Nerd trivia: Name the microprocessor with the “Old McDonald Instruction,” EIEIO.
Give up? Or more importantly, did you even understand the question?
There was a time—perhaps lost in the previous millennium—when embedded programmers could name the assembly-language mnemonics of just about any microprocessor. What’s more, they had strong opinions about which ones were best. “My MOV AH, AL is way better than your dumb chip’s MOV R3, R4 because x86 sets CF and ZF automatically.”
If that sounds Greek to you, congratulations: you’re an evolved programmer. But haggling over the finer points of assembly-language instructions and their side effects used to be an intrinsic part of embedded programming. Good embedded programming, anyway. It was important to know, for example, whether your chip modified the carry, overflow, or zero flags during every MOV operation or only during arithmetic instructions.
Those days are pretty much gone, though. Effective programmers now use higher-level languages like C, Java, or LabView and leave the assembly-language stuff to the compiler. In a series of surveys conducted over a number of years, the number of assembly-language programmers steadily declined, while the number of C and C++ programmers increased. And the rate of assembly’s decline was about equal to the rate of C’s increase, suggesting that old assembly-language programmers are switching languages. Either that, or they’re dying off and being replaced by younger C programmers.
Either way, assembly-language programming is a disappearing art, like flipping front-panel DIP switches. Nobody mourns the demise of binary “programming” by toggling switches (at least, I hope not), so it should be no big deal that we’re moving away from mnemonics, green bar printouts, and cycle counting.
It seems like good, effective embedded programming should include some measure of assembly-language principles. Understanding the low-level workings of your chip helps you create better, more efficient, and more reliable code. As least, I think so. Even if you don’t write much assembly code, you should be able to read and understand it, so that when your development system pukes and the debugger spits out a trace you can tell what you’re looking at. Maybe that old carry flag got changed by a rogue arithmetic instruction.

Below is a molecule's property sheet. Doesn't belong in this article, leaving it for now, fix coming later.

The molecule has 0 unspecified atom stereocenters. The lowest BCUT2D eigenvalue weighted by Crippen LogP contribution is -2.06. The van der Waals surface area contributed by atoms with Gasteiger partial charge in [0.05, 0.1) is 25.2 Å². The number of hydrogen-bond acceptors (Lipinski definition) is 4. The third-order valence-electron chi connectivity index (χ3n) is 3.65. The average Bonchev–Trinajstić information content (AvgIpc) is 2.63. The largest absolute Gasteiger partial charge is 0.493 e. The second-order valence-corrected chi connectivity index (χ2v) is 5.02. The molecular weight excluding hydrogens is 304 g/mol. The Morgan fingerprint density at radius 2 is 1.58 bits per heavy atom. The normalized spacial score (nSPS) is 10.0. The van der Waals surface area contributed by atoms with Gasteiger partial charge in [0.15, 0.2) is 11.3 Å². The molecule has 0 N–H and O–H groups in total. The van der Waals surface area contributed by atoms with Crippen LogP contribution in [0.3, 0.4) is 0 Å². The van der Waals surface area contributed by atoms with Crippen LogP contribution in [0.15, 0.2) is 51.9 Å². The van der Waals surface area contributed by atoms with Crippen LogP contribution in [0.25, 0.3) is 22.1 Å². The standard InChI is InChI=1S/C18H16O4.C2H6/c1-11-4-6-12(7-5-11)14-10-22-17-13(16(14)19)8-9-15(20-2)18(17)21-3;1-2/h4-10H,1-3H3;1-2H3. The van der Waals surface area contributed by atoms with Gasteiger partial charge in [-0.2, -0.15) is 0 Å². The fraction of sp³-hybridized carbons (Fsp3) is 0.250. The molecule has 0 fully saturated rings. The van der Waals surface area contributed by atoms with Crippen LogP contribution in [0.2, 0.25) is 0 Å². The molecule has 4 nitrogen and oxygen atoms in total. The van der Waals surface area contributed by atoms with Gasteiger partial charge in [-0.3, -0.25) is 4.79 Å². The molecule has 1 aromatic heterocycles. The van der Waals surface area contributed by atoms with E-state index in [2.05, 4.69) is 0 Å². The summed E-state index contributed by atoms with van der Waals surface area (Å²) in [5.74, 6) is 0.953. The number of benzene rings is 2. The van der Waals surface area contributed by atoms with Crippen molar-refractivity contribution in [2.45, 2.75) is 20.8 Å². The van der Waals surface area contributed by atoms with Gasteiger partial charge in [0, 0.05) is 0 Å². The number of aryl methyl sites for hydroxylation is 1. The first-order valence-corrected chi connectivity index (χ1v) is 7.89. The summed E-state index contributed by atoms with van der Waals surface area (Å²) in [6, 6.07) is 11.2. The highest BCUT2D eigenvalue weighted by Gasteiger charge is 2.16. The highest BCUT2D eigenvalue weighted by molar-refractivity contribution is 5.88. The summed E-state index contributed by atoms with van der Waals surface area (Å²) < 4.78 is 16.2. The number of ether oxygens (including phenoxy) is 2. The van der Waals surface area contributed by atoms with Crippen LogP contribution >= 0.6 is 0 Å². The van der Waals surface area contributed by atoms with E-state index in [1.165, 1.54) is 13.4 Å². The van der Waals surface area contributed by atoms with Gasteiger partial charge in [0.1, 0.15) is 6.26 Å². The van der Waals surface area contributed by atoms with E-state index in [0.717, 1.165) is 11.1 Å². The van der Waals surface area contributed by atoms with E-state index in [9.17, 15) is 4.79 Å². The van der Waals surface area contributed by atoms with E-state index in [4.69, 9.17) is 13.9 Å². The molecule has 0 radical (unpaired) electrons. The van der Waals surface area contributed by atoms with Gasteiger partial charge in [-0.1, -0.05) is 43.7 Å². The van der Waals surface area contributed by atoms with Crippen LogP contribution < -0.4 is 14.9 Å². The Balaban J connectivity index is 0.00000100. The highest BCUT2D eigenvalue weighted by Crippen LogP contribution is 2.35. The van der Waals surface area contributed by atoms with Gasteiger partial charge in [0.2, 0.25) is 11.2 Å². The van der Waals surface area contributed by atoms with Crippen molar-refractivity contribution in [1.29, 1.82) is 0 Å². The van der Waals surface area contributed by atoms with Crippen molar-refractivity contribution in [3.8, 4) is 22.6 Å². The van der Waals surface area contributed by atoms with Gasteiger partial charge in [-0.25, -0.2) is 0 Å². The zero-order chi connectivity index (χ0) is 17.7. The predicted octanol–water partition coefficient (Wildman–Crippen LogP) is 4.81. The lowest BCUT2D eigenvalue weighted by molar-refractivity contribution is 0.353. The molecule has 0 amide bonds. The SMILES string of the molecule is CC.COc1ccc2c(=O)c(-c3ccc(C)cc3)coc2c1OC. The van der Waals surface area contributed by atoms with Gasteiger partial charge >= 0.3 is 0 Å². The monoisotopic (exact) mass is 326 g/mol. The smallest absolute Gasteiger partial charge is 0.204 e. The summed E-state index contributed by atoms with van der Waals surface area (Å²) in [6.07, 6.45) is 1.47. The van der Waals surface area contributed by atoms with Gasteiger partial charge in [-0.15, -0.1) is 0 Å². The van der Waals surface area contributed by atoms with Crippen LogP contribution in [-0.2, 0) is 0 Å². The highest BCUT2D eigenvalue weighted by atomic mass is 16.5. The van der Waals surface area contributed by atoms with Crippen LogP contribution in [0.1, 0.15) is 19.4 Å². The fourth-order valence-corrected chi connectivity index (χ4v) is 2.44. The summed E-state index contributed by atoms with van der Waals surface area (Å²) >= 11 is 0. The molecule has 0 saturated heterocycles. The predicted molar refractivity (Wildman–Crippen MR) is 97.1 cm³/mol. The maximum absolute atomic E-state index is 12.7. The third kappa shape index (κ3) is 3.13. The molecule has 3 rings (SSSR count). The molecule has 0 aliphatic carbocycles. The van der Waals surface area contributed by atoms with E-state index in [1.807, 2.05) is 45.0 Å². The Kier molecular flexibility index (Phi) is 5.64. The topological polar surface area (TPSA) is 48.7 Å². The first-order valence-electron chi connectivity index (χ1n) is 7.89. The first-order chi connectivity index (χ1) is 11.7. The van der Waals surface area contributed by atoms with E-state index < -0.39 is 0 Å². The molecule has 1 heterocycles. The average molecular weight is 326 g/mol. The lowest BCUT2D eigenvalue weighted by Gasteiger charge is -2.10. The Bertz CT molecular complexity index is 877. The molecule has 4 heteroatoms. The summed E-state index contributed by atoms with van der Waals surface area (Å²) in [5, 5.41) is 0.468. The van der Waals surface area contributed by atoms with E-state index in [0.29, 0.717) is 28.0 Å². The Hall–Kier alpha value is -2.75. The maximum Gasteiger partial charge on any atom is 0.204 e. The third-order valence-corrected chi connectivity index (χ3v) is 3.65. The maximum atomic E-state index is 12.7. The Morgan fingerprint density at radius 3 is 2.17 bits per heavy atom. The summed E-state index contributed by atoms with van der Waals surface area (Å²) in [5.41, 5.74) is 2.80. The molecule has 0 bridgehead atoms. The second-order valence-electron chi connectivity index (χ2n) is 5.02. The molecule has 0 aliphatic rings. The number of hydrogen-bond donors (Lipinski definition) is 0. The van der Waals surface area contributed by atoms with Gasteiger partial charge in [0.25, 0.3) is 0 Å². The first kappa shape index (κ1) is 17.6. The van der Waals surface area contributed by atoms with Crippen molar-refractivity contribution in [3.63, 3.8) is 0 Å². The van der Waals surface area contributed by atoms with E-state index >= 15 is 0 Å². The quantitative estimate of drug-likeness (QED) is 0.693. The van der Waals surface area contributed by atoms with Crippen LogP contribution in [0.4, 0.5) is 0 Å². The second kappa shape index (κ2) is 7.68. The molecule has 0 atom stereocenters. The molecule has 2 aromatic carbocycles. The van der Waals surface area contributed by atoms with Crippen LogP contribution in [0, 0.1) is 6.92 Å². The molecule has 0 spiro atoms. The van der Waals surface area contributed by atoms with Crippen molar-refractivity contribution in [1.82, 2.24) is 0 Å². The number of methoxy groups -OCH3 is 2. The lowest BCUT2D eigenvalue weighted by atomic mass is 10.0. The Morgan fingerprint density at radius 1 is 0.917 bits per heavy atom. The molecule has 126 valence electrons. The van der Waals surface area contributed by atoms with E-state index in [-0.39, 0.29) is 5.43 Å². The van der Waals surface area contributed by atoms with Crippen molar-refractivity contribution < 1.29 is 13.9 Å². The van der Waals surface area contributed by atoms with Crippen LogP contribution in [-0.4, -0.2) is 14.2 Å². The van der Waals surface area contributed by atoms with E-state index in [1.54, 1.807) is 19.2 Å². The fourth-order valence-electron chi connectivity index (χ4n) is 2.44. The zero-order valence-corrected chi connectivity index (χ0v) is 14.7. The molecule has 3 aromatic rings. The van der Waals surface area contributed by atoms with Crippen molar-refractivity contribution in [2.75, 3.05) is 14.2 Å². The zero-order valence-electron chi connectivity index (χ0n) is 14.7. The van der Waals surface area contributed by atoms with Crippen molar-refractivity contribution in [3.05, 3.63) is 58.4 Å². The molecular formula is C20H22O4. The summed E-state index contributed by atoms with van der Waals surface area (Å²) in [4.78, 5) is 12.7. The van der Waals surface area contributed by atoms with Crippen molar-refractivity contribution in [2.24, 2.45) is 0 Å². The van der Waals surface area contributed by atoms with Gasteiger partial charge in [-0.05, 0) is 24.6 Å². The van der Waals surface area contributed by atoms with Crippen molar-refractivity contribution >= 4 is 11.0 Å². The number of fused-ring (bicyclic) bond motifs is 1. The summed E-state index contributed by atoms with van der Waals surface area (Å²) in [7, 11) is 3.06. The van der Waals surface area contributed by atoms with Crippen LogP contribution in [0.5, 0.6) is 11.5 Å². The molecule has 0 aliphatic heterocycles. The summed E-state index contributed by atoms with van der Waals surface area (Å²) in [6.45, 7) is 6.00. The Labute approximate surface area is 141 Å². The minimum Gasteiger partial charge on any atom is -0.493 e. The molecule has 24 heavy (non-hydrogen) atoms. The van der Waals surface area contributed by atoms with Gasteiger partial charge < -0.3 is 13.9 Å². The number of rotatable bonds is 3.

But let’s leave programming practice aside for now. Do instruction sets matter after the product is finished? That is, after the engineering is done, the widget is in mass production, and the customers are happy. Does the underlying instruction set matter then?
Probably not, unless your gizmo requires aftermarket software. If you’re never going to update the code or add new applications, it probably doesn’t matter whether your embedded system is based on an 8051, a Core 2 Duo, or a wound-up rubber band. Nobody’s going to see the software and nothing else needs to interface with it. In that case, it’s a truly embedded system: a black box.
But what about systems that do get aftermarket upgrades or updates? Does the underlying CPU instruction set matter then? It does, inasmuch as your software updates need to be distributed in the correct binary format. You obviously can’t run 8051 binaries on an x86 chip, for instance. But that doesn’t necessarily affect your development. Even if the original product was developed using assembly-language programming tools, there’s no reason you can’t write the updates in C and compile them down to 8051 binaries. The instruction set matters, but only for compatibility.